3 Reasons Why All Universities Should Produce New Musicals.

There are 5,000 colleges and universities out there.  And a whole lot of them have theater degrees.  More now than ever before, actually.

In fact, while speaking to a group of soon-to-be-graduating seniors recently, I was asked if there was a growth sector in our industry, and what type of non-performing skill might be needed in the next ten years.

I answered in a heartbeat.


More people are studying theater. And more people are studying it a lot earlier than before.  High school kids, elementary school kids, and even earlier.  Broadway is booming, and more kids want to get into the game.  And smart parents are starting them earlier on that path (like parents of great athletes started to do about two decades ago).

I was thinking about all those theater schools out there and how we could build a better bridge between them and Broadway that might be good for both parties.  And I came up with three reasons why all college and university theater programs should be producing new musicals, instead of the usual fare (we did On the Town during my stint at Tisch).

And they are . . .

1.  You learn to work on your feet . . . fast.

Every time I’ve worked on a brand new musical, the rookie actors are never totally prepared for the last minute changes that come in previews, the idea of rehearsing one version of the show during the day, and performing a different one in the evening, etc.  It’s a whirlwind that they just weren’t prepped for, because they’ve never done it before.  And this is the most crucial time for the development of a new musical.  Giving college-aged actors training on the process of creating something new would give them a major head start when the stakes are much higher (I won’t tell you the many stories I know of actors that were let go during the early weeks of a new show because they couldn’t keep up).

2.  Broadway Producers will be your new best friend.

With the cost of enhancing a new musical at a regional theater getting to be as much as producing a new musical on Broadway was a decade or so ago, and the cost of a reading escalating as well, Broadway Producers are looking for new ways to try out their material.  Colleges have space, actors, designers, shops, etc.  Sure, the talent is still “in training,” but if I had a show in early development, I’d be happy to have a production anywhere, especially if it wasn’t costing me anything.  And obviously, the benefits of a school having a relationship with a working Broadway Producer are obvious (imagine that in a college catalog – “Our students have worked directly with INSERT NAME OF TONY AWARD-WINNING PRODUCER HERE.”)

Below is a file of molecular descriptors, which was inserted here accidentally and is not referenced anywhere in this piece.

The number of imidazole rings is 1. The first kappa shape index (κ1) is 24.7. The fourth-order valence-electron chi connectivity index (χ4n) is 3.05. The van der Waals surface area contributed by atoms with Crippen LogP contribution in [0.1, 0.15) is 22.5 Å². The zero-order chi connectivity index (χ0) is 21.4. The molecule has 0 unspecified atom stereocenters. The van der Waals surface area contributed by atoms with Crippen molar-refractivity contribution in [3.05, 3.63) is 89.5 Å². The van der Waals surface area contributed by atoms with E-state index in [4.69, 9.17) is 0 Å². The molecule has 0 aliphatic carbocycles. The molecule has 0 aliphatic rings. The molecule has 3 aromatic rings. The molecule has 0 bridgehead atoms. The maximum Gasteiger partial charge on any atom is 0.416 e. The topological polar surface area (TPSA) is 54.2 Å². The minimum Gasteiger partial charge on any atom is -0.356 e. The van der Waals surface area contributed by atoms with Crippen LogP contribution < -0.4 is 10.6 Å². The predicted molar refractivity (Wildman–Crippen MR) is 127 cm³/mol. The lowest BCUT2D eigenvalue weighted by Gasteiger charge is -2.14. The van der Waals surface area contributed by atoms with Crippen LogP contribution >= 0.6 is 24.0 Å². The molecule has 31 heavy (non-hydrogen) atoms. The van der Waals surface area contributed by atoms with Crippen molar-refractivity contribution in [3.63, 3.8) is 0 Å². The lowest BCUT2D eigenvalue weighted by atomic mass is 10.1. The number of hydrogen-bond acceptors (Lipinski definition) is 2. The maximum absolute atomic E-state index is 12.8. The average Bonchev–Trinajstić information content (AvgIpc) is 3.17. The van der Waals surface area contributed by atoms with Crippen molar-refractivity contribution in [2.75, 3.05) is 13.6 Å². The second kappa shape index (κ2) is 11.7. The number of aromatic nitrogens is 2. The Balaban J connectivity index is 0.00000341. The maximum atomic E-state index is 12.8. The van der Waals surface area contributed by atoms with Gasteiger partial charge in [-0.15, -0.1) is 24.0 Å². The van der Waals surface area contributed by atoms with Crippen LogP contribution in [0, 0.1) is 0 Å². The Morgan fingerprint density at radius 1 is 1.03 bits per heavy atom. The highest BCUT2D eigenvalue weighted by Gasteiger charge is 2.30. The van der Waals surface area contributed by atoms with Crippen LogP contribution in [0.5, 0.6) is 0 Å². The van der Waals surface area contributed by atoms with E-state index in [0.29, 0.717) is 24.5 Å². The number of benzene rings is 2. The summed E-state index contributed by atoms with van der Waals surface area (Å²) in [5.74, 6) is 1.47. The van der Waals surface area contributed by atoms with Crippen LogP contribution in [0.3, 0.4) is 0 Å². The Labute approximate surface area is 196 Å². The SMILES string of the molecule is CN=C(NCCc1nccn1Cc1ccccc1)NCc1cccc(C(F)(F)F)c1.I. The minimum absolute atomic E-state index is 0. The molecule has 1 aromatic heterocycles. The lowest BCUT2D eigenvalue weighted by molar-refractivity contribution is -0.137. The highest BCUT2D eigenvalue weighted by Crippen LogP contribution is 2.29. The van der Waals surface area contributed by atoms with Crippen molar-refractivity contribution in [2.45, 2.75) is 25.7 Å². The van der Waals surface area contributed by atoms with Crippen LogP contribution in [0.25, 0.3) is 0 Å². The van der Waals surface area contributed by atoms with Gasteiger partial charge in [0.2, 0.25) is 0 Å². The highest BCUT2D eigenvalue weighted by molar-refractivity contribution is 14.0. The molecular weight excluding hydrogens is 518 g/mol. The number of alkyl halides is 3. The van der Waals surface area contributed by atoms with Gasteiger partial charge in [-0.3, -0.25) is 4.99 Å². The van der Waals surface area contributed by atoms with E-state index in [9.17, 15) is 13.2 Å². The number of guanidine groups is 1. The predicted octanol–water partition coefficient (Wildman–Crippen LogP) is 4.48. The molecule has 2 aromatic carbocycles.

3.  You never know where one might lead.

One of the primary purposes of universities is research . . . research and development.  New thought, new medicine, new art.  Should the theater departments be doing the same?  After all, you never know what may happen.  Focusing on the next new thing would seem to make so much more sense than focusing on the last old thing.  While sure, I understand doing the classics (including On the Town), the departments should evenly divide their production calendar and production budget to include new musicals (especially if they have a writing dept.).  And maybe, just maybe, one might hit it . . . and they might even be able to get a little piece of the show going forward as an endowment.


Colleges and universities could be an incredible asset to the development of new American musicals (and plays, for that matter), and I have a feeling they’d love to do it.

We’d just have to let them.


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Ken created one of the first Broadway podcasts, recording over 250 episodes over 7 years. It features interviews with A-listers in the theater about how they “made it”, including 2 Pulitzer Prize Winners, 7 Academy Award Winners and 76 Tony Award winners. Notable guests include Pasek & Paul, Kenny Leon, Lynn Ahrens and more.